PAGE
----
Learning to Trust God in a Country Where Nothing Happens on Time

 

 

by Annalise Deal

 

I’m not much of a planner, but living in South America has certainly made me realize how much of my life has been dependent on the aggressive planning and thorough organization we are so accustomed to in the United States. Here, the world operates on a different system of time altogether, what sociologists call polychronic time. In Chile, time is not seen as strict and single track. This is a world where class registration happens the night before classes begin, with all the students in one crazy room at the same time, and the administrators don’t even bat an eye.

 

 

As I’ve gotten used to living in this world, I’ve realized that polychronic time is probably closer to the kind of time in which God functions. While we in the United States plan out every moment of our lives in a single track and get anxious if anything goes wrong, the Lord has plans that weave together in mysterious and beautiful ways. As Romans 8:28 says, “we know that in all things God works for the good of those who love him.”

 

God is the master of polychronic time. He doesn’t do things one at a time, because He has the power do all things at once. In every moment, He is working all things for the good of us, His children.

 

There's one chapter of Mere Christianity where C.S. Lewis talks about time, and hypothesizes how—since God is answering prayers outside of time and is not bound by time—He is simultaneously answering prayers and interacting with humans in the past, present, and future. It is a confusing idea, and Lewis recognizes it as such. But what is important is that God is literally working through all things at all times, because He doesn’t experience a “now,” nor a “present.” Since God invented time, what we refer to as His “timing” or His “will” is so complex and beautiful and perfect, we humans could never hope to understand it. Instead, we must trust in the words of Romans, that God has good in store for us.

 

Likewise, in Chile, I often find myself doubting that their system of polychronic time will work. I think that because it’s chaotic and seems disorganized, nothing will ever get done. But the reality is that life goes on for the 5 million people in Santiago whether or not I buy into their time system. I’ve learned to just trust that things will work out, and they always do.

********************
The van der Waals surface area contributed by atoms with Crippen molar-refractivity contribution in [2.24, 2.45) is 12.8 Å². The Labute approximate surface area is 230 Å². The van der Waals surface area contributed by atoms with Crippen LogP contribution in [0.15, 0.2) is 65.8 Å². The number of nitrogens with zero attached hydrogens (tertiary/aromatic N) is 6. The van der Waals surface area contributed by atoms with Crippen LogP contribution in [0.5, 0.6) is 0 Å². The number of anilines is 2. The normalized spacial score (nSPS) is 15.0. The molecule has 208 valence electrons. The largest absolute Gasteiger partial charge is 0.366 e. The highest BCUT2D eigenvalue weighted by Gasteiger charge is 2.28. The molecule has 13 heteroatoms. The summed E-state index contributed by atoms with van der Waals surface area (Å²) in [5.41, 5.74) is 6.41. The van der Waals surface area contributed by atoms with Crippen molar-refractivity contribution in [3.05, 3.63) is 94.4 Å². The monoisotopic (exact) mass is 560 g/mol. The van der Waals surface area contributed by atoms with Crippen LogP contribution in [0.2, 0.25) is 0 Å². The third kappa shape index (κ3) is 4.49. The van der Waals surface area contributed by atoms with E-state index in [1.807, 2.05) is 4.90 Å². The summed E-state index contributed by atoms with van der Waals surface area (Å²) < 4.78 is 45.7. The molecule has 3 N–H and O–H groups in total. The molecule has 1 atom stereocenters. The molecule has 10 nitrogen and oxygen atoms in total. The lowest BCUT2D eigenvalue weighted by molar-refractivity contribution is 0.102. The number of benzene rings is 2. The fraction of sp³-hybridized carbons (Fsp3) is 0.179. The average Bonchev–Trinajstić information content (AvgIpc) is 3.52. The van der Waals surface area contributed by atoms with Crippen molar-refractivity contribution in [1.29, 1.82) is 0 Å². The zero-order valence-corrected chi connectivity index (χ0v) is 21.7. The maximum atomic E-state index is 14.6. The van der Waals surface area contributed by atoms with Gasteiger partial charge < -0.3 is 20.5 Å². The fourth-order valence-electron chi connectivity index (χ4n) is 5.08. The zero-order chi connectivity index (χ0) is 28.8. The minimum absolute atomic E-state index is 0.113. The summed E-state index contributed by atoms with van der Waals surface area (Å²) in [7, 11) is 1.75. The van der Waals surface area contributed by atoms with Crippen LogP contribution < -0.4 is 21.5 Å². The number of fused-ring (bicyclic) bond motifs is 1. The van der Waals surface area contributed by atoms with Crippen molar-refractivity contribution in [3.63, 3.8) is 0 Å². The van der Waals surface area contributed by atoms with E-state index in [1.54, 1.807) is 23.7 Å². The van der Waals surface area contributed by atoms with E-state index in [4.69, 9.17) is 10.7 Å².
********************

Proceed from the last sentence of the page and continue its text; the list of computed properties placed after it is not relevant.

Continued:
Similarly, I often find myself doubting whether or not God’s plan for my life will work out. It’s easy for me to say I trust God, but it’s often more of a “head” trust than a “heart” trust. When I actually ask myself the hard questions—what if God told me to move to another country? Or what if He closed the door on a relationship or commitment I really care about? —I realize that I am often unwilling to trust in any plan He has. I only want to trust in the plans that I make.

 

And yet, just as I have to trust that the bus in Santiago will get me where I need to go even when it’s 20 minutes late and the driver takes us on a roller-coaster ride, I’ve learned that if you pay attention, it’s easy to encounter the beauty of God’s timing. You realize that He really is working all things for the good of His children.

 

God’s timing is so perfect, that this weekend I found myself on a kayak in a sunny bay at the end of the Pan-American Highway, because my camping plans the night before had failed.

 

God’s timing is so perfect that—when no buses were running in a small town in southern Chile—we ended up catching a ride in the back of a pickup and laughing as we cruised down the road, ahead of schedule.

 

God's timing is so perfect that in the exact moment I was watching the sun set over Easter Island and thinking to myself, “this is so beautiful I could sing,” a group of students from another Christian university started quietly singing songs of worship and—as more voices joined—we became a chorus of adoration, gazing at the beauty of creation.

 

It is easy, in these small and beautiful moments, to recognize that when our own timing fails, it’s because God’s timing is better. But we must take hold of these little moments and—keeping our eyes fixed on the beauty of the Lord—learn to trust Him in the really big moments as well. We must know that though His timing can seem crazy and inexplicable and chaotic, He really is working all things for the good of those who love Him.

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